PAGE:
POST Online Media Lite Edition


Companies increasingly pessimistic about Swiss economy

Christian Fernsby |
Swiss companies assess the economic outlook for Switzerland as significantly weaker than six months ago.

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However, according to the Deloitte CFO survey, a slump in the economy is not yet imminent.

The main cause of concern are the direct and indirect consequences of geopolitical developments: inflation, bottlenecks in the supply chain and in energy supply.

Germany and China are viewed with concern, too.

The respondents also assume that inflation will still be moderate and expect key interest rates to continue to rise.

A majority assesses the financial outlook for their own company over the next 12 months as positive.

The geopolitical situation and its direct and indirect consequences clearly influence the frame of mind within Swiss companies.

The outlook for the Swiss economy over the next twelve months is clearly rather dim.

Six months ago, 22 percent of the CFOs surveyed by the accounting and consulting firm Deloitte were still assuming a significant decline in growth; in the current survey, this number is already at 37 percent.

This is an expression of concern but does not yet show an actual collapse.

In comparison with important trading partners, Switzerland is still in a good position.

While the assessment for the USA is comparable to the expectations for Switzerland, the outlook for Germany is deeply pessimistic: 77 percent of the CFOs that have been surveyed expect negative developments.

Even for China, which has long been viewed with great enthusiasm, a clear majority (64%) expect a negative development – and this is seen from an already markedly lower growth level than in previous years.

In a three-month comparison, CFOs' assessments of their own company have also declined significantly.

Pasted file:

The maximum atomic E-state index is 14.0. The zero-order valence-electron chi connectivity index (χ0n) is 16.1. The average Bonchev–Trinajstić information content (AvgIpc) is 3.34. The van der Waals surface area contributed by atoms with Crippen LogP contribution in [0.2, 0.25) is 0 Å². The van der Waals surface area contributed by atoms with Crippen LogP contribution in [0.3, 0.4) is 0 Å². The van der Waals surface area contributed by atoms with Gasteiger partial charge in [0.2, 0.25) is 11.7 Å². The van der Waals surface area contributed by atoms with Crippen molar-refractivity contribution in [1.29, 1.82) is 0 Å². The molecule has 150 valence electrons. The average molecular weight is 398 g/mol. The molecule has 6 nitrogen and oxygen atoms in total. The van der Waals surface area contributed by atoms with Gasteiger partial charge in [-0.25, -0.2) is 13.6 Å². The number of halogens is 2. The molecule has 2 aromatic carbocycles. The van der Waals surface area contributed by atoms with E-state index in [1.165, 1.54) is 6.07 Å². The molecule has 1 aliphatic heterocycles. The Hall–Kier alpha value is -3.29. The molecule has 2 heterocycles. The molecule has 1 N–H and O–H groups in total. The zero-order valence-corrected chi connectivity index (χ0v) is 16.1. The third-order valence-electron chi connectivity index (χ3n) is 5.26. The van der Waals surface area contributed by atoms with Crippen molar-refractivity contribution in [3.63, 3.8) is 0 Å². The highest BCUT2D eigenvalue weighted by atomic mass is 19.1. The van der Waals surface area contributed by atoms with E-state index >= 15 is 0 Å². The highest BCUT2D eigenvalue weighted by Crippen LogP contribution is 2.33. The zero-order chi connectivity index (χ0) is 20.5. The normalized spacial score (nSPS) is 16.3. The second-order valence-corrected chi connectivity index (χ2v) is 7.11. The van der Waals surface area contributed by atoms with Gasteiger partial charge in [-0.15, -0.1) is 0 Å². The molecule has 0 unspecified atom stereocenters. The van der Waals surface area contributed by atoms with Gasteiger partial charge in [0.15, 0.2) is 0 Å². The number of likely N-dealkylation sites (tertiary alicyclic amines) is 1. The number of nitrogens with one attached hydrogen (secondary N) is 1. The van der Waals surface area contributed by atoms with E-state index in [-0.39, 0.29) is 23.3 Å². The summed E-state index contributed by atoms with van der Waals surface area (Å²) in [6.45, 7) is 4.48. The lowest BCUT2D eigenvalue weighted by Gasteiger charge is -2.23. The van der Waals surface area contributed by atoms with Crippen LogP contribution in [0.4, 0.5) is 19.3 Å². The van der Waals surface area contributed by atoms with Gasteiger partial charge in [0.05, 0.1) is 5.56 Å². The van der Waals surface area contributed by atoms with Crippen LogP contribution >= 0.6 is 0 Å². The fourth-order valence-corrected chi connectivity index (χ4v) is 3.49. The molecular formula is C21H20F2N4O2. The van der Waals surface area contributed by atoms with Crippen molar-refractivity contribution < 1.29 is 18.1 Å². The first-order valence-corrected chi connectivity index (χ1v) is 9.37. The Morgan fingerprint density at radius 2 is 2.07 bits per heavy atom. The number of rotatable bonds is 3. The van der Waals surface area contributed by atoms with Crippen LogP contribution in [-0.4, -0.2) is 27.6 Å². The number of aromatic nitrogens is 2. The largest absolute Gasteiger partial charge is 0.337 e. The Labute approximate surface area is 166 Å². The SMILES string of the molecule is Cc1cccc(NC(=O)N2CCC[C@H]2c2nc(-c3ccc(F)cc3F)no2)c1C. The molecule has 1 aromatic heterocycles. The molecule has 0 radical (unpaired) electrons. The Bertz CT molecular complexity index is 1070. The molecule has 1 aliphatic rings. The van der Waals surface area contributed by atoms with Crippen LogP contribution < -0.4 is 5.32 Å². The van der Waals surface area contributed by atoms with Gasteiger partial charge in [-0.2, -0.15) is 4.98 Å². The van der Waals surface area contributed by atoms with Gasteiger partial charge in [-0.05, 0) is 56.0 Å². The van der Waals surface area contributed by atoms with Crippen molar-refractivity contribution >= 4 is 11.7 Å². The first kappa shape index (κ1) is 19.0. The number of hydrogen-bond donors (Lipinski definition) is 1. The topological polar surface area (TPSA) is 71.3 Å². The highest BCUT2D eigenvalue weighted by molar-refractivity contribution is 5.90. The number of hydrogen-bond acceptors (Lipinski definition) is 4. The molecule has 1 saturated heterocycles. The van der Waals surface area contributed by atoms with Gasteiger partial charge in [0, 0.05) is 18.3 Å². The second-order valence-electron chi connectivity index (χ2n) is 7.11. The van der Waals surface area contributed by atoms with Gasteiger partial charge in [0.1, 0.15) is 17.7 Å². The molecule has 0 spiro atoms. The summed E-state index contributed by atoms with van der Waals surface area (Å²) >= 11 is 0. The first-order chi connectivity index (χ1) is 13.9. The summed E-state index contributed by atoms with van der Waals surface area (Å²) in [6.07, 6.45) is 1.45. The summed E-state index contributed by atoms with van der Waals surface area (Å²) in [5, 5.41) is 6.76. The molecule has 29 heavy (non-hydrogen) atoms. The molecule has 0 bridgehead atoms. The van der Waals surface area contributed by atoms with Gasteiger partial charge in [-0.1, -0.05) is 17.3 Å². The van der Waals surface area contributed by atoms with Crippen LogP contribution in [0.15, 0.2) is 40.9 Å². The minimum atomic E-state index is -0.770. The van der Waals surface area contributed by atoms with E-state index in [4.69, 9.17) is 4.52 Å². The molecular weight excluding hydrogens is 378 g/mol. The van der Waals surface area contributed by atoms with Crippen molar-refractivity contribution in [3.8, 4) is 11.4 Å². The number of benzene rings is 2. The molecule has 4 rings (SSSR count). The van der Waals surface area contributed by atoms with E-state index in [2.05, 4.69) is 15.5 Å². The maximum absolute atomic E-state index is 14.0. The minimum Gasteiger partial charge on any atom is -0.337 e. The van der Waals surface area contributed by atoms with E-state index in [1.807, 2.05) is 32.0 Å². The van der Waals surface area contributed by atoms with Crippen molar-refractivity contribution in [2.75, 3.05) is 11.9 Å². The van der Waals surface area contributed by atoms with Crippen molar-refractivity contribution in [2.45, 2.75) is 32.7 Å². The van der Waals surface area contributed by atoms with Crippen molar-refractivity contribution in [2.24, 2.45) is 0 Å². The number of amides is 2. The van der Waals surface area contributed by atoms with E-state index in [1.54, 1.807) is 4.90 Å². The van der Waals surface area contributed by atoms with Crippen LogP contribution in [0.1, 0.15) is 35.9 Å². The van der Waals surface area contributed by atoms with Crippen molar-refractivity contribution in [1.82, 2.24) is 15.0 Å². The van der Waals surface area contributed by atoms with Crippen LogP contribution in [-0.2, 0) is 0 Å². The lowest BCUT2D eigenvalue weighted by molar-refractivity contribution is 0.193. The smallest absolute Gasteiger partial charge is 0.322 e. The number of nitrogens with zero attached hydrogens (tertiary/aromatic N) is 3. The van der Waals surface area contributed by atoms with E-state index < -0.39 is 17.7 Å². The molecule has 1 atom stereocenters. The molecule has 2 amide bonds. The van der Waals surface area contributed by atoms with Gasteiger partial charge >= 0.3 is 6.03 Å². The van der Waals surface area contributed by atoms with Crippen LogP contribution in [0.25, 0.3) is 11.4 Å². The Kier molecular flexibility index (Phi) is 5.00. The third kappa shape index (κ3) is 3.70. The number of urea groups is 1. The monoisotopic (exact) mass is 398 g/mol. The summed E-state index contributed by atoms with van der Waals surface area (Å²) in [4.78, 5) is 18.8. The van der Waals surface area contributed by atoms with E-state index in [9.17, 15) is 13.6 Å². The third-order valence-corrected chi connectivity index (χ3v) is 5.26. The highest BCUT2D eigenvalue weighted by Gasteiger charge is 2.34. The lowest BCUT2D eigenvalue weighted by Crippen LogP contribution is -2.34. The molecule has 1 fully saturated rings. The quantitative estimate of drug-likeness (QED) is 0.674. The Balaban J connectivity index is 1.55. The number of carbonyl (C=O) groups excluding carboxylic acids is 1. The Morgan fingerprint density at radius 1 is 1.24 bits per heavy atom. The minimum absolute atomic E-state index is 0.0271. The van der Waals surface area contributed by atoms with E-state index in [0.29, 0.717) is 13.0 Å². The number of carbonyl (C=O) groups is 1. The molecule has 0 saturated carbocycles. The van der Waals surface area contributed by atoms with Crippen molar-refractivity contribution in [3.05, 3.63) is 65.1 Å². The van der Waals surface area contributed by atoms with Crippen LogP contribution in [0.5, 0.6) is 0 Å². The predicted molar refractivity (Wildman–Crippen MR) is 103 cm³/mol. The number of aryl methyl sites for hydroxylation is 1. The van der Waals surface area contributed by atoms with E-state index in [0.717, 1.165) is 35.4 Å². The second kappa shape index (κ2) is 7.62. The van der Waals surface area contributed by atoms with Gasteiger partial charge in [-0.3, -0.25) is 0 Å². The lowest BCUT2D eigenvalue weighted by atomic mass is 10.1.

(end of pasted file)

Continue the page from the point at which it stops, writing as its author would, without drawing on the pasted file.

A majority of about one-third sees a deterioration in their financial outlook, compared to their assessment in June.

Nevertheless, when it comes to the outlook for the next 12 months, a majority of 17% (44% positive, 27% negative, remainder neutral) continues to assume that their company will develop positively.

A clear majority of respondents expect sales to continue to grow, but the trend for all company key figures surveyed is negative, compared to the spring survey.

Most Swiss companies also plan to increase capital expenditures and the number of employees in the coming 12 months, even if they intend to do so with considerably more caution.

Margin pressure and cost awareness are on the rise.

Two issues are omnipresent in the minds of CFOs of Swiss companies: scarcity and price increases.

They currently see inflation as the biggest risk.

On the other hand, the number one concern of the last survey – abstract "geopolitical risks" – finds itself in 7th place this time.

It has been replaced by concrete direct or indirect consequences of the geopolitical situation: in addition to inflation, these are supply chain problems, raw material and energy prices and – new in the top 10 – concerns about an energy shortage.

These are joined by the threat of weak demand and labour shortages.

According to the survey, almost 40% of Swiss companies focus on diversifying their value chains to counteract geopolitical risks.

More than a quarter of the CFOs surveyed want to reduce their presence in markets with increased geopolitical risks (28%) or even withdraw from them completely (9%).

These markets include Russia, Ukraine, Belarus – and also China.

Reto Savoia, CEO Deloitte Switzerland: "It is particularly striking how often China is mentioned as a region with increased geopolitical risks.

China is increasingly viewed in a differentiated way, the strategic questions that companies ask themselves in China are beginning to change.

China remains very important for the local economy, but its reputation as a growth engine for Swiss exports and a reliable supplier of increasingly high-quality products that was unshakeable for a long time is beginning to falter."

On average, the CFOs surveyed expect the Swiss National Bank to raise the key interest rate further to 1.3 per cent in the next 24 months.

In this light, Swiss companies expect inflation to be above the target range, but comparatively moderate, at 2.4 per cent in two years.

For the next 12 months, inflation expectations are at 3 per cent – which would correspond to a decline from today's level – with wage increases expected on a similar scale at the same time.

It is also apparent that there are limits to measures aimed at cushioning the impact of inflation: About one third of the companies state that they will be able to pass on the increased costs to a "large extent” to customers.

Even fewer companies strive to implement other measures, such as reducing energy consumption or diversifying their offering, on a large scale.

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